LGBT

Reflections on My Autism-Trans Intersection

SO IT’S PRIDE MONTH AND NOW’S A GOOD TIME TO TELL YOU ALL ABOUT MY WONDERFUL AUTISTIC/TRANS INTERSECTION

So I’ve been identifying as nonbinary for a long time now (more or less 4 years!) and been diagnosed with autism for longer, but it’s only lately that I’ve come to really understand the mutually productive relationship in my life between queerness and neurodivergence. Being neuroatypical, my trans narrative is similarly atypical from many of my transgender peers, in a way that’s really illuminating.

While I was assigned a gender at birth, my divergent social development in terms of the habitual perception, internalization, and ultimate performance of social norms made it so the gender I had been assigned (and in fact, gender as a concept in general) fairly illegible to me from the beginning. The social conditioning that produces gendered normativity was entirely lost on me — rather than unlearning mandated gender-conformity, I simply never learned it in the first place. And so, for a great deal of my childhood, gender itself was not something I was able to perceive in myself or others. The specifically autistic non-linearity of my thought processes as well as complete incomprehension of anything but the most blatant of social corrections put me in a position where I did not develop the skills or even less, a desire to interpolate my gender performance until I reached a sexual age.

At this point, upon realizing that gendered behaviors (which struck me as arbitrary, confusing, and not organized into any discernible pattern) were necessary for recognition and social capital within the sexual economy, which was just beginning to emerge within my sphere of perception, I 1. got really emo as a means of conforming to a subculture, whose materialities of aesthetic communication were much more legible to me than the coded eroticism of gender, and 2. greatly heightened my performance of sexual availability, in the hopes that it would substitute for gender-conformity in abetting my everyday social acceptance (spoiler: it did!)

Later, after having spent all my golden adolescent years on tumblr dot com, I was introduced to the terminology of trans and nonbinary gender. I applied my autistic impulses of intellectual fixation and compulsive nominalism to the language of queerness and came to understand that a nonbinary or agender state was simply a more accurate taxonomical description of what my gender identity was doing — which is to say, nothing. At very few points did I necessarily feel hostile or dysphoric about the gender I had been assigned — I merely felt that it was not consistent with the perception I had of myself and it would be more sensible for everyone involved if I started describing myself in more accurate terms.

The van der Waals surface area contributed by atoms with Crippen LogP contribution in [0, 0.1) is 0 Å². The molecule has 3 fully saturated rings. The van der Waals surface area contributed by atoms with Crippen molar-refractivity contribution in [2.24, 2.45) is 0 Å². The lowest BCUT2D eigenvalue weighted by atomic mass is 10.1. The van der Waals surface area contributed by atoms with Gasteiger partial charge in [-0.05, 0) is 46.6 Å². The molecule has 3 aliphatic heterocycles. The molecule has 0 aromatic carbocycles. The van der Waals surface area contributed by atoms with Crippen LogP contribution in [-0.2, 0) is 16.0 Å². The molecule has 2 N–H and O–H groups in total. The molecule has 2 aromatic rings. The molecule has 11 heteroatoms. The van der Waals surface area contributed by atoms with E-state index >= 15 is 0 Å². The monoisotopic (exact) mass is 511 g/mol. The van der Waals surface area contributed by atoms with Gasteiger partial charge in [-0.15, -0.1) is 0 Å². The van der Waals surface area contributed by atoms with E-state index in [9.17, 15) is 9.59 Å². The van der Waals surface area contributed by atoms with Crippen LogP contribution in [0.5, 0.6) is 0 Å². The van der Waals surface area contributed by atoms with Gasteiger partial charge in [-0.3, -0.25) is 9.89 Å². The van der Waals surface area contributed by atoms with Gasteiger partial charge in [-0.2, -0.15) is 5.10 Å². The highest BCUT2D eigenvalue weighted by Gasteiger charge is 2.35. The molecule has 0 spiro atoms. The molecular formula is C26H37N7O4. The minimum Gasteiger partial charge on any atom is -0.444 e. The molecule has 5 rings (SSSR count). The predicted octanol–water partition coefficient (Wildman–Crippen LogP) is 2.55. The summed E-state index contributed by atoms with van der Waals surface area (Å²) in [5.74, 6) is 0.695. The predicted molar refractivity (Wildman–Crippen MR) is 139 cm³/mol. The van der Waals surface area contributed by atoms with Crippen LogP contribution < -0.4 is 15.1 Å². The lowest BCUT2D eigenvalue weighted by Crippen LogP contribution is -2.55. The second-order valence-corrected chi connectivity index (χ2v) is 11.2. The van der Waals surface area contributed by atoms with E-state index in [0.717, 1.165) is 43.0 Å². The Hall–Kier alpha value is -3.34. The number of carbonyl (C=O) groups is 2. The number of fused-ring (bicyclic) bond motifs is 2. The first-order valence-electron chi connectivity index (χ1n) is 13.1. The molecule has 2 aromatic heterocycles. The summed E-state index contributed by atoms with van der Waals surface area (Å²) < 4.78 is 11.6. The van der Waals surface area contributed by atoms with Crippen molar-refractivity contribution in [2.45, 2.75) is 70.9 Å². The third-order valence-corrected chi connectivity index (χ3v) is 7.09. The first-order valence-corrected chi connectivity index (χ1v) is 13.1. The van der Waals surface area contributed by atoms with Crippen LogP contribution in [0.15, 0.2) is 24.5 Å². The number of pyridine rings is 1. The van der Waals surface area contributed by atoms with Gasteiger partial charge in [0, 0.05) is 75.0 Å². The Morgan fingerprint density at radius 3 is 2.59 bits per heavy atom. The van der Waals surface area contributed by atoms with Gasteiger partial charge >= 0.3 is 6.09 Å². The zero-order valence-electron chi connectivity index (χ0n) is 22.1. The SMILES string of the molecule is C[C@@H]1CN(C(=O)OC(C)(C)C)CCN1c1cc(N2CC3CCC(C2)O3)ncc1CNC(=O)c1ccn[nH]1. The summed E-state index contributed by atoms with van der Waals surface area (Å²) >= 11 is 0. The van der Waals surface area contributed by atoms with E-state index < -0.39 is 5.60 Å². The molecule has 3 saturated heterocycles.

However, coming out as nonbinary was by no means inconsequential — once I did, I started having to struggle for recognition within that. After all, the signification of my queerness, ironically enough, manifested more in a lack of signification of my assigned gender than a substitution for another. Rather than attempting to signify a gender, I simply felt that I should not be forced to perform a static state of identity for which, due to autism, I had no context or frame of reference. And the same became true for a variety of social codes that were illegible or unattainable for me, including (circuitously enough) the mandate of neurotypicality itself!! Wow we really do come full circle!! This has made me a much less stressed and confused person because now that I can relax my harsh and disciplined attempts at performing social norms, I am able to fully experience a more authentic and uncensored self.

These days, if asked, I identify with — but not as — “gendervague,” which is a gender identity that is crucially informed by neurodivergence. Gendervague discourse has been liberating and helpful for a lot of people, and I encourage you to read up on it if you think that applies to you. However I personally don’t feel particularly compelled to identify with a gender at all because I simply just don’t have one.

I’m so grateful to have the support of the trans, autistic, and autistic trans communities both local and global! My experience is not the same as that of every autistic trans person on Earth of course, but this is my experience with it and I think both of these components intersect in ways that are hugely meaningful to me today 🙂

Happy Pride my Sweet Friends and Happy Dillo Eve,

Sweet Lindo

Show More
Loading...

Leave a Reply

Your email address will not be published. Required fields are marked *

Pin It on Pinterest

Share This

Share this post with your friends!

Close